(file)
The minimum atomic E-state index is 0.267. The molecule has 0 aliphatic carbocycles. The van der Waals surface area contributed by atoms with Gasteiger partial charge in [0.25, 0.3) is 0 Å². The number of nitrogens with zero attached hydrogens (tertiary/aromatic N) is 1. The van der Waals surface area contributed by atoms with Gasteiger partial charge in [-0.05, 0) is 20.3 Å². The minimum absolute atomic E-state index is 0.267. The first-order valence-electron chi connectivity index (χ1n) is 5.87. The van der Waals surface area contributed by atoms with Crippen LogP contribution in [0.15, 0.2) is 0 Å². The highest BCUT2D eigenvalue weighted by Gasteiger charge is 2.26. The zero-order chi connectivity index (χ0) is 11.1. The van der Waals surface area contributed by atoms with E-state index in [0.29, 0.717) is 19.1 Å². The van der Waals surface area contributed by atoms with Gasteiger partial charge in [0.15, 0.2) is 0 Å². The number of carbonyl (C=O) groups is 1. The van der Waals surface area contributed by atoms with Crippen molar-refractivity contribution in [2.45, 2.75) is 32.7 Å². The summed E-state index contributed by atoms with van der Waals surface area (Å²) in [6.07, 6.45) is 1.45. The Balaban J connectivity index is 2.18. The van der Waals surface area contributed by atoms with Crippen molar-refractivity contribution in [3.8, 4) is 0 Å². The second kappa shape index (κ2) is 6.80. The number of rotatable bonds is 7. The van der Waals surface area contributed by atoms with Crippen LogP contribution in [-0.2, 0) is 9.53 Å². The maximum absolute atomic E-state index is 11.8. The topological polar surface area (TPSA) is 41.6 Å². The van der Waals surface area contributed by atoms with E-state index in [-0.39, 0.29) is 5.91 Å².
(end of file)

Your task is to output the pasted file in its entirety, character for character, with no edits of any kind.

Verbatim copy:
The minimum atomic E-state index is 0.267. The molecule has 0 aliphatic carbocycles. The van der Waals surface area contributed by atoms with Gasteiger partial charge in [0.25, 0.3) is 0 Å². The number of nitrogens with zero attached hydrogens (tertiary/aromatic N) is 1. The van der Waals surface area contributed by atoms with Gasteiger partial charge in [-0.05, 0) is 20.3 Å². The minimum absolute atomic E-state index is 0.267. The first-order valence-electron chi connectivity index (χ1n) is 5.87. The van der Waals surface area contributed by atoms with Crippen LogP contribution in [0.15, 0.2) is 0 Å². The highest BCUT2D eigenvalue weighted by Gasteiger charge is 2.26. The zero-order chi connectivity index (χ0) is 11.1. The van der Waals surface area contributed by atoms with E-state index in [0.29, 0.717) is 19.1 Å². The van der Waals surface area contributed by atoms with Gasteiger partial charge in [0.15, 0.2) is 0 Å². The number of carbonyl (C=O) groups is 1. The van der Waals surface area contributed by atoms with Crippen molar-refractivity contribution in [2.45, 2.75) is 32.7 Å². The summed E-state index contributed by atoms with van der Waals surface area (Å²) in [6.07, 6.45) is 1.45. The Balaban J connectivity index is 2.18. The van der Waals surface area contributed by atoms with Crippen molar-refractivity contribution in [3.8, 4) is 0 Å². The second kappa shape index (κ2) is 6.80. The number of rotatable bonds is 7. The van der Waals surface area contributed by atoms with Crippen LogP contribution in [-0.2, 0) is 9.53 Å². The maximum absolute atomic E-state index is 11.8. The topological polar surface area (TPSA) is 41.6 Å². The van der Waals surface area contributed by atoms with E-state index in [-0.39, 0.29) is 5.91 Å².